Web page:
US test-fires two unarmed Minuteman III ballistic missiles

by Vern Evans

The U.S. military test-fired two unarmed Minuteman III intercontinental ballistic missiles this week, with the Air Force noting they were not driven by “current world events.”

The tests, which involved the Air Force and Space Force, took place June 4 and June 6 from Vandenberg Space Force Base, California, Air Force Global Strike Command noted in its news releases. That command is tasked with handling two legs of the United States’ nuclear triad, which is made up of land-, submarine- and bomber-launched nuclear weapons.

A spokesperson for the command told Defense News both tests were “successful.”

“The U.S. nuclear enterprise is the cornerstone of security for our allies and partners across the globe,” Col. Chris Cruise, the head of the 377th Test and Evaluation Group, said in the June 4 announcement. “Today’s test launch is just one example of how our nation’s ICBMs, and the professional Airmen who maintain and operate them, demonstrate the readiness and reliability of the weapon system. It showcases our commitment to deterrence as we stand on continuous alert, 24/7/365.”

The reentry vehicle of each missile traveled approximately 4,200 miles to the Ronald Reagan Ballistic Missile Defense Test Site on the Kwajalein Atoll, Republic of the Marshall Islands. Reentry vehicles are the top part of the ICBM that carry the nuclear warhead. They are designed to detach from the missile, arc in space and then reenter Earth’s atmosphere to hit their intended target.

The Minuteman III ICBM system first became operational in the 1970s and was expected to be in service for a decade. But now, about 50 years later, the weapons are still in use and will be until the 2030s, according to a November statement by Rep. Mike Rogers, R-Ala., who chairs the House Armed Service Committee.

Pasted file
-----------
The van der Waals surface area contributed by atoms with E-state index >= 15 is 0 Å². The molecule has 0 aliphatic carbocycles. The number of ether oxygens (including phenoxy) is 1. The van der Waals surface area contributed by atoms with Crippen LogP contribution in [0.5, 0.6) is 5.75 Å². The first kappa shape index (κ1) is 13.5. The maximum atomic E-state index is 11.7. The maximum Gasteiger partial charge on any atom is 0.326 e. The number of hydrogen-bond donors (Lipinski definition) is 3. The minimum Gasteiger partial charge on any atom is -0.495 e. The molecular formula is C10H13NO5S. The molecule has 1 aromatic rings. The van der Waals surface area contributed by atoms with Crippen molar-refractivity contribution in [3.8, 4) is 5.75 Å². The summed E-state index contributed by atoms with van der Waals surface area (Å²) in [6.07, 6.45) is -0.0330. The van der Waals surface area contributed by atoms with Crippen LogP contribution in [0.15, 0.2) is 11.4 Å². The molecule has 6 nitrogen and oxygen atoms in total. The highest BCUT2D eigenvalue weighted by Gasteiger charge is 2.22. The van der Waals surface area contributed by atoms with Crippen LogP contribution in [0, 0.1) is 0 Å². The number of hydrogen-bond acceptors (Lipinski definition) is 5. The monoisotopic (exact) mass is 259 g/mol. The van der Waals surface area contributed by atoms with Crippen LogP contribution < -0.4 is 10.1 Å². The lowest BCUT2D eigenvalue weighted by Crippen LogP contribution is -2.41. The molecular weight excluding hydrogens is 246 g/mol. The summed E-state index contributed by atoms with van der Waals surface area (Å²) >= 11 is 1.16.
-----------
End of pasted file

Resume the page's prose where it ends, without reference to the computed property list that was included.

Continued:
The military had intentionally destroyed an unarmed ICBM earlier in the month during a test due to an anomaly, the Air Force said at the time.

“We must modernize our aging nuclear deterrent and replace the Minuteman III missile — as well as the rest of our nuclear enterprise — with modern systems,” Rogers said in response to the aborted test.

Indeed, the Air Force intends to field its next ICBM, dubbed Sentinel, though the program is behind schedule and its cost has grown beyond what was anticipated. After a delay, the missile’s first test flight is expected to take place in February 2026, according to the Air Force’s budget documents.

In a joint March news release, Sen. Elizabeth Warren of Massachusetts and Rep. John Garamendi of California noted inconsistencies in the Air Force’s timeline for replacing the Minuteman III.

“The Sentinel program would replace the Minuteman III program ICBM, which had been deemed viable until the mid-2030s by Air Force leaders with no potential extension of its service life. However, this timeline is inconsistent with the Air Force’s plans to continue to maintain the Minuteman III program for the next 15 to 20 years while the Sentinel program is rolled out in stages,” the two Democrats said. “Even assuming the Air Force is able to meet its intended timeline, the Air Force must rely on the Minuteman III until at least 2036.”

This story was updated June 7, 2024, at 1:08 p.m. ET with a statement from Air Force Global Strike Command.

Cristina Stassis is an editorial fellow for Defense News and Military Times, where she covers stories surrounding the defense industry, national security, military/veteran affairs and more. She is currently studying journalism and mass communication and international affairs at the George Washington University.

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